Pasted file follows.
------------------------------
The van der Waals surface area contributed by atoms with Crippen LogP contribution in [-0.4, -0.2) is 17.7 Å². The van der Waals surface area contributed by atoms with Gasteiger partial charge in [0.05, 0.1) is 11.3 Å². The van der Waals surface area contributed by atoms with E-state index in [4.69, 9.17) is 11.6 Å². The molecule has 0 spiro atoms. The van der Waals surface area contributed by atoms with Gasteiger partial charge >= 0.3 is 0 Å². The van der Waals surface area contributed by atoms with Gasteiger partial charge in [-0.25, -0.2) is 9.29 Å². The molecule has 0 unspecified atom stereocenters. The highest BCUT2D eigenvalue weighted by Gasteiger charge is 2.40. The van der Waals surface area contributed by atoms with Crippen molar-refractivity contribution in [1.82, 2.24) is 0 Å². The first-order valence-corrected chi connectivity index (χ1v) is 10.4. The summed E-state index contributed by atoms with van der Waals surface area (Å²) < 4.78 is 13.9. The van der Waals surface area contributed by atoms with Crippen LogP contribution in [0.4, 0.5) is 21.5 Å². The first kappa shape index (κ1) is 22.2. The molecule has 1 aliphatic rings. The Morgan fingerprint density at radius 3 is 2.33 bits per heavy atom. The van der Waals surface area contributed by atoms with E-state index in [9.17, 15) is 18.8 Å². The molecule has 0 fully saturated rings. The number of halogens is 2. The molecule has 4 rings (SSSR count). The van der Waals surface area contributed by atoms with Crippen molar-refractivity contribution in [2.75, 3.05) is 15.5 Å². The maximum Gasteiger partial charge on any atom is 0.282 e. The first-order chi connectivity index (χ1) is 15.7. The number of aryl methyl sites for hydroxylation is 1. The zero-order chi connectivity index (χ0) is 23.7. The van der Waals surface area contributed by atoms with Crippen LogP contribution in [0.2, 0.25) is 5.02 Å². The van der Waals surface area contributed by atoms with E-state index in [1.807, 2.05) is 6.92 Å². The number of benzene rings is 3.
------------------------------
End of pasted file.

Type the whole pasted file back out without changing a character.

The van der Waals surface area contributed by atoms with Crippen LogP contribution in [-0.4, -0.2) is 17.7 Å². The van der Waals surface area contributed by atoms with Gasteiger partial charge in [0.05, 0.1) is 11.3 Å². The van der Waals surface area contributed by atoms with E-state index in [4.69, 9.17) is 11.6 Å². The molecule has 0 spiro atoms. The van der Waals surface area contributed by atoms with Gasteiger partial charge >= 0.3 is 0 Å². The van der Waals surface area contributed by atoms with Gasteiger partial charge in [-0.25, -0.2) is 9.29 Å². The molecule has 0 unspecified atom stereocenters. The highest BCUT2D eigenvalue weighted by Gasteiger charge is 2.40. The van der Waals surface area contributed by atoms with Crippen molar-refractivity contribution in [1.82, 2.24) is 0 Å². The first-order valence-corrected chi connectivity index (χ1v) is 10.4. The summed E-state index contributed by atoms with van der Waals surface area (Å²) < 4.78 is 13.9. The van der Waals surface area contributed by atoms with Crippen LogP contribution in [0.4, 0.5) is 21.5 Å². The first kappa shape index (κ1) is 22.2. The molecule has 1 aliphatic rings. The Morgan fingerprint density at radius 3 is 2.33 bits per heavy atom. The van der Waals surface area contributed by atoms with E-state index in [9.17, 15) is 18.8 Å². The molecule has 0 fully saturated rings. The number of halogens is 2. The molecule has 4 rings (SSSR count). The van der Waals surface area contributed by atoms with Crippen molar-refractivity contribution in [2.75, 3.05) is 15.5 Å². The maximum Gasteiger partial charge on any atom is 0.282 e. The first-order chi connectivity index (χ1) is 15.7. The number of aryl methyl sites for hydroxylation is 1. The zero-order chi connectivity index (χ0) is 23.7. The van der Waals surface area contributed by atoms with Crippen LogP contribution in [0.2, 0.25) is 5.02 Å². The van der Waals surface area contributed by atoms with E-state index in [1.807, 2.05) is 6.92 Å². The number of benzene rings is 3.